you are currently viewing: Events: Blue Plaque to Frank Bourne


Blue Plaque to Frank Edward Bourne

At 11am, on the 7th April, 2001 a Blue Plaque was erected at 16 Kings Hall Road, Beckenham to commemorate the time that Frank Edward Bourne resided at the address. The ceremony was presided over by The Mayor, Councillor David Crowe and the plaque was unveiled by HRH Prince Velekhaya Shange and Mr Douglas Bourne (both decendents of those involved in the encounter at Rorke's Drift)

Among the guests were Councillors from The London Borough of Bromley, Jacqui Lait MP, Col Barker (Military Attaché - South African High Commission), Colonel Robin Godwin-Austen (Commanded the 1st Batallion, The Royal Regiment of Wales. His great uncle was killed at the battle of Isandhlwana), a number of ex-24th Regiment, South Wales Borderers soldiers, John Young, and members of the Die Hard's re-enactment group.

For a full list of those who attended, contact us.

Members of the Die Hards and ex-24th Regiment, South Wales Borders.

In his speech, The Mayor spoke of how Frank Bourne was a man of his time, who held dearly to Queen and Country. He also spoke of how the attributes of honour, loyalty, bravery, dedication and self-sacrifice were part of Frank Bourne's nature.

Frank Bourne was born in Balcombe Sussex, 1855. He enlisted into the army on 18th December 1872. Within three years he had made the rank of Corporal and three years later was promoted to Colour Sergeant. After the Battle of Rorke's Drift, Frank Bourne was awarded the Distinguished Conduct Medal, along with an offer of an immediate commission, which he declined.

Frank Bourne went on to serve in India and Burma. He was commissioned as a Quartermaster in 1890. In 1893 he was promoted to Adjutant of the School of Musketry at Hythe. He retired from the army in 1907. During the First World War, at the age of 60, he rejoined the forces to become Ajutant of the School of Musketry in Dublin.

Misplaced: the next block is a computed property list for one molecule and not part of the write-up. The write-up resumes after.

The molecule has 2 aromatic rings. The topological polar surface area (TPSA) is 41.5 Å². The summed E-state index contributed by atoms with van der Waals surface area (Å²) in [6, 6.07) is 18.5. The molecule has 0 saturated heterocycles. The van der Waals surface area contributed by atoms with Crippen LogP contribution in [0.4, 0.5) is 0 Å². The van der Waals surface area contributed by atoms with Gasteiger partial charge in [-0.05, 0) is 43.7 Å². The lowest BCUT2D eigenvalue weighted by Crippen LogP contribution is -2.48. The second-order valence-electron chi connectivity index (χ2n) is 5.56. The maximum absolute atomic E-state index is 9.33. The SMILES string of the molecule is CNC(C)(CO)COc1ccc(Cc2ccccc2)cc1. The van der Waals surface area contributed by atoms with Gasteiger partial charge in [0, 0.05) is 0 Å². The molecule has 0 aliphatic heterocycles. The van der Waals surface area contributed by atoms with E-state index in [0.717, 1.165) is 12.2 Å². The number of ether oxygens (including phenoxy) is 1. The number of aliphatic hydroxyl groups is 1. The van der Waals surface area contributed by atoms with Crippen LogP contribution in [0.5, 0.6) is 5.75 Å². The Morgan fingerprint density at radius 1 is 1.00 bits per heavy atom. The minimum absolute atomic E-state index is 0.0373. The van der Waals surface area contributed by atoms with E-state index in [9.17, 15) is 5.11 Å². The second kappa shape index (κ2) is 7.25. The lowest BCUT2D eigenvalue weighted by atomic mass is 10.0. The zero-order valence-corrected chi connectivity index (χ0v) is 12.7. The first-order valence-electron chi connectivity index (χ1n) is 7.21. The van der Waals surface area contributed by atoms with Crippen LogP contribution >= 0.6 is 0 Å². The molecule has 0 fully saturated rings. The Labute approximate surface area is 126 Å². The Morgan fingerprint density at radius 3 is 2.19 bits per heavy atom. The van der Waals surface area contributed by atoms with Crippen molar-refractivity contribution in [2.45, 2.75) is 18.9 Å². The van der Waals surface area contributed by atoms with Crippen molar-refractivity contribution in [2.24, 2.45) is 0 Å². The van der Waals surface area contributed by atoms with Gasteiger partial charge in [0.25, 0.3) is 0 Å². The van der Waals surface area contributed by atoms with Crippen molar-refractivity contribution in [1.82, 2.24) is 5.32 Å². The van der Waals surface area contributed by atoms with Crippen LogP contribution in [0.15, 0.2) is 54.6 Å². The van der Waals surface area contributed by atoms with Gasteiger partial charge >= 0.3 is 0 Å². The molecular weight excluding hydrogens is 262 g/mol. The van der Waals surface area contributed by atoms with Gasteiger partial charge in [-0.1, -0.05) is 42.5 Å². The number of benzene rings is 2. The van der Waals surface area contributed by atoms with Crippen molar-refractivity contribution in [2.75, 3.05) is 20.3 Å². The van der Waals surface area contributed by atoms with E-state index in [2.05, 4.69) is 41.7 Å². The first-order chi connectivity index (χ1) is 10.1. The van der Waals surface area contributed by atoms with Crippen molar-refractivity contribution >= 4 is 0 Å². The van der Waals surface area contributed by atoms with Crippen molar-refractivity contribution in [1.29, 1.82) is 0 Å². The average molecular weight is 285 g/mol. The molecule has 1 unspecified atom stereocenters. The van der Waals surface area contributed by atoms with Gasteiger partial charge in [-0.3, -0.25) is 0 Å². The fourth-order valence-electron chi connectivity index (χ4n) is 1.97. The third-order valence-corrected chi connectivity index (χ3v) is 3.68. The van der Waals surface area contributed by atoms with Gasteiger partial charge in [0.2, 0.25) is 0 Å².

At the end of the First World War, he was given the rank of Lieutenant Colonel and appointed OBE.

Frank Bourne died on V.E Day, 8th May 1945 at the age of 90.

The Mayor, Douglas Bourne, HRH Prince Shange, The Mayoress and Councillor Hawthorne.

He is buried with his wife Eliza in the Elmers End Cemetery. Frank was the last defender of Rorke's Drift to die. Frank and his wife made their home in Beckenham from 1909 to 1931, with his longest period being at 16 Kings Hall Road. Shortly after the death of Eliza, he moved to live with his daughter in Dorking.

Mr and Mrs Martin Clark, with their family - the present owners.

Councillor Bill Hawthorne, the Chairman of the Environmental Sub-Committee, explained that the council normally erects one or two plaques each year. When the shortlist of 16 names arrived before the committee, he explained that there was a unanimous agreement that Frank Edward Bourne should be the first choice for 2001.

Blue Plaques have been erected in Bromley to such people as W.G Grace, H.G Wells, Enid Blyton and Walter de la Mare, to name but a few.

After the unveiling ceremony, there was a reception at the Civic Centre in Bromley, where food and wine was served. The film 'Zulu' was also shown in one of the reception rooms.

It was a good opportunity to meet people such as Douglas Bourne, who are a link back to this historic event, and HRH Prince Velekhaya Shange, who is a direct descendent of Prince Dabulamanzi.

It is fitting that The London Borough of Bromley have recognised a man who was outstanding in his profession and made an indelible mark in history.

The London Borough of Bromley
Bromley Blue Plaque Website

Other photos from the event

The Blue Plaque

HRH Prince Shange and Alan Critchley

Douglas Bourne and HRH Prince Shange

HRH Prince Shange inspecting the Die Hards

Presentation of a Plaque from Colonel Ian Hywel-Jones to The Mayor

The reception at the Civic Centre